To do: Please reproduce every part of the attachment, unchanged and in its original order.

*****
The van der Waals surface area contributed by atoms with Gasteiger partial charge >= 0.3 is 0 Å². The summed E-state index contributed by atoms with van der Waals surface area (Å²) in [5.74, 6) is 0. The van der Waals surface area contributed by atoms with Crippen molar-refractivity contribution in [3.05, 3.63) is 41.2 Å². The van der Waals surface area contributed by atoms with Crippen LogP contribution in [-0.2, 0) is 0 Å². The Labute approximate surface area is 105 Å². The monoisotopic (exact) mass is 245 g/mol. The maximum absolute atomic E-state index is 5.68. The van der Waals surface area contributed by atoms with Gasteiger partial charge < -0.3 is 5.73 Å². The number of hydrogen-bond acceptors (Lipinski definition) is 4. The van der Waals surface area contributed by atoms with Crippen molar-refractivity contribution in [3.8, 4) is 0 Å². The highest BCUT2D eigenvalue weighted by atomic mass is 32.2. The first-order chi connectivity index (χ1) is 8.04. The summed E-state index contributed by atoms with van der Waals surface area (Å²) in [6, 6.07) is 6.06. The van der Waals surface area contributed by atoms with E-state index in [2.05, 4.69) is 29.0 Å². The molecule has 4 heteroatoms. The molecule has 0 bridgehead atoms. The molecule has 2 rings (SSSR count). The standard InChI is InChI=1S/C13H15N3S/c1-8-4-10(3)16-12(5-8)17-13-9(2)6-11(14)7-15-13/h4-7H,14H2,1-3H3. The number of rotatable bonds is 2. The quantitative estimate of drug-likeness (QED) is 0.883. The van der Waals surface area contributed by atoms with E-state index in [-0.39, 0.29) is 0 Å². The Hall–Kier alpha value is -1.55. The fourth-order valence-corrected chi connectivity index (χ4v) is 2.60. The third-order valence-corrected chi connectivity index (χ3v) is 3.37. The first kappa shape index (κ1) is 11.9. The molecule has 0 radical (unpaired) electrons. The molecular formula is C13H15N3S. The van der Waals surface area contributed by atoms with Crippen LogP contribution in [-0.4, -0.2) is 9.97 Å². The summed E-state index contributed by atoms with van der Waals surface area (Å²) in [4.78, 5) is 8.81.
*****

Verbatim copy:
The van der Waals surface area contributed by atoms with Gasteiger partial charge >= 0.3 is 0 Å². The summed E-state index contributed by atoms with van der Waals surface area (Å²) in [5.74, 6) is 0. The van der Waals surface area contributed by atoms with Crippen molar-refractivity contribution in [3.05, 3.63) is 41.2 Å². The van der Waals surface area contributed by atoms with Crippen LogP contribution in [-0.2, 0) is 0 Å². The Labute approximate surface area is 105 Å². The monoisotopic (exact) mass is 245 g/mol. The maximum absolute atomic E-state index is 5.68. The van der Waals surface area contributed by atoms with Gasteiger partial charge < -0.3 is 5.73 Å². The number of hydrogen-bond acceptors (Lipinski definition) is 4. The van der Waals surface area contributed by atoms with Crippen molar-refractivity contribution in [3.8, 4) is 0 Å². The highest BCUT2D eigenvalue weighted by atomic mass is 32.2. The first-order chi connectivity index (χ1) is 8.04. The summed E-state index contributed by atoms with van der Waals surface area (Å²) in [6, 6.07) is 6.06. The van der Waals surface area contributed by atoms with E-state index in [2.05, 4.69) is 29.0 Å². The molecule has 4 heteroatoms. The molecule has 0 bridgehead atoms. The molecule has 2 rings (SSSR count). The standard InChI is InChI=1S/C13H15N3S/c1-8-4-10(3)16-12(5-8)17-13-9(2)6-11(14)7-15-13/h4-7H,14H2,1-3H3. The number of rotatable bonds is 2. The quantitative estimate of drug-likeness (QED) is 0.883. The van der Waals surface area contributed by atoms with E-state index in [-0.39, 0.29) is 0 Å². The Hall–Kier alpha value is -1.55. The fourth-order valence-corrected chi connectivity index (χ4v) is 2.60. The third-order valence-corrected chi connectivity index (χ3v) is 3.37. The first kappa shape index (κ1) is 11.9. The molecule has 0 radical (unpaired) electrons. The molecular formula is C13H15N3S. The van der Waals surface area contributed by atoms with Crippen LogP contribution in [-0.4, -0.2) is 9.97 Å². The summed E-state index contributed by atoms with van der Waals surface area (Å²) in [4.78, 5) is 8.81.